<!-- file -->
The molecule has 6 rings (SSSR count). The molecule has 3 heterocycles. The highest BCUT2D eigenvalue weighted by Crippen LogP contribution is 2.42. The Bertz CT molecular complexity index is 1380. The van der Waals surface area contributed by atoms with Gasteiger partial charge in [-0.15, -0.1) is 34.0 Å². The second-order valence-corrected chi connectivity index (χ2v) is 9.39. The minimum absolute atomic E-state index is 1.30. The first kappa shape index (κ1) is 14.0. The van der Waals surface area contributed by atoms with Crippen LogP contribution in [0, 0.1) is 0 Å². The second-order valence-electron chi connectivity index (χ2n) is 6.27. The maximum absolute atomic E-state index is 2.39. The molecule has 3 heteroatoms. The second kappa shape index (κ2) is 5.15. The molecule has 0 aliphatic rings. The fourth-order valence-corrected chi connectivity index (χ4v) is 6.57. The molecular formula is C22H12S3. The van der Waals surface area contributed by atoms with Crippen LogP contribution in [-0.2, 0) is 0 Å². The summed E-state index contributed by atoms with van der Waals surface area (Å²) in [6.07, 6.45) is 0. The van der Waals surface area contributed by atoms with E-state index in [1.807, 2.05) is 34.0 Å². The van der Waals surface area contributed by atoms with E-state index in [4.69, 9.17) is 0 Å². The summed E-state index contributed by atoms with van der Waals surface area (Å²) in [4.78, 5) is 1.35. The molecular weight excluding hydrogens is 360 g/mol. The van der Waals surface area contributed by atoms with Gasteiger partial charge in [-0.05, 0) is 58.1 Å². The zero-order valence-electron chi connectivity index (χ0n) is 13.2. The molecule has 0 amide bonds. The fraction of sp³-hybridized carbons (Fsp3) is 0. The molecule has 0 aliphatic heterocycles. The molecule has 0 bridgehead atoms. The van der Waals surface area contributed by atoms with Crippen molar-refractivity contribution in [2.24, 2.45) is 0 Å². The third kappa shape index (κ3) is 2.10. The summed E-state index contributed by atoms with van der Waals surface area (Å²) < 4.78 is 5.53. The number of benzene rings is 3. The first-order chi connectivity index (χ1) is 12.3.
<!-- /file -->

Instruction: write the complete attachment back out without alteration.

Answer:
The molecule has 6 rings (SSSR count). The molecule has 3 heterocycles. The highest BCUT2D eigenvalue weighted by Crippen LogP contribution is 2.42. The Bertz CT molecular complexity index is 1380. The van der Waals surface area contributed by atoms with Gasteiger partial charge in [-0.15, -0.1) is 34.0 Å². The second-order valence-corrected chi connectivity index (χ2v) is 9.39. The minimum absolute atomic E-state index is 1.30. The first kappa shape index (κ1) is 14.0. The van der Waals surface area contributed by atoms with Crippen LogP contribution in [0, 0.1) is 0 Å². The second-order valence-electron chi connectivity index (χ2n) is 6.27. The maximum absolute atomic E-state index is 2.39. The molecule has 3 heteroatoms. The second kappa shape index (κ2) is 5.15. The molecule has 0 aliphatic rings. The fourth-order valence-corrected chi connectivity index (χ4v) is 6.57. The molecular formula is C22H12S3. The van der Waals surface area contributed by atoms with Crippen LogP contribution in [-0.2, 0) is 0 Å². The summed E-state index contributed by atoms with van der Waals surface area (Å²) in [6.07, 6.45) is 0. The van der Waals surface area contributed by atoms with E-state index in [1.807, 2.05) is 34.0 Å². The van der Waals surface area contributed by atoms with E-state index in [4.69, 9.17) is 0 Å². The summed E-state index contributed by atoms with van der Waals surface area (Å²) in [4.78, 5) is 1.35. The molecular weight excluding hydrogens is 360 g/mol. The van der Waals surface area contributed by atoms with Gasteiger partial charge in [-0.05, 0) is 58.1 Å². The zero-order valence-electron chi connectivity index (χ0n) is 13.2. The molecule has 0 amide bonds. The fraction of sp³-hybridized carbons (Fsp3) is 0. The molecule has 0 aliphatic heterocycles. The molecule has 0 bridgehead atoms. The van der Waals surface area contributed by atoms with Crippen molar-refractivity contribution in [2.24, 2.45) is 0 Å². The third kappa shape index (κ3) is 2.10. The summed E-state index contributed by atoms with van der Waals surface area (Å²) < 4.78 is 5.53. The number of benzene rings is 3. The first-order chi connectivity index (χ1) is 12.3.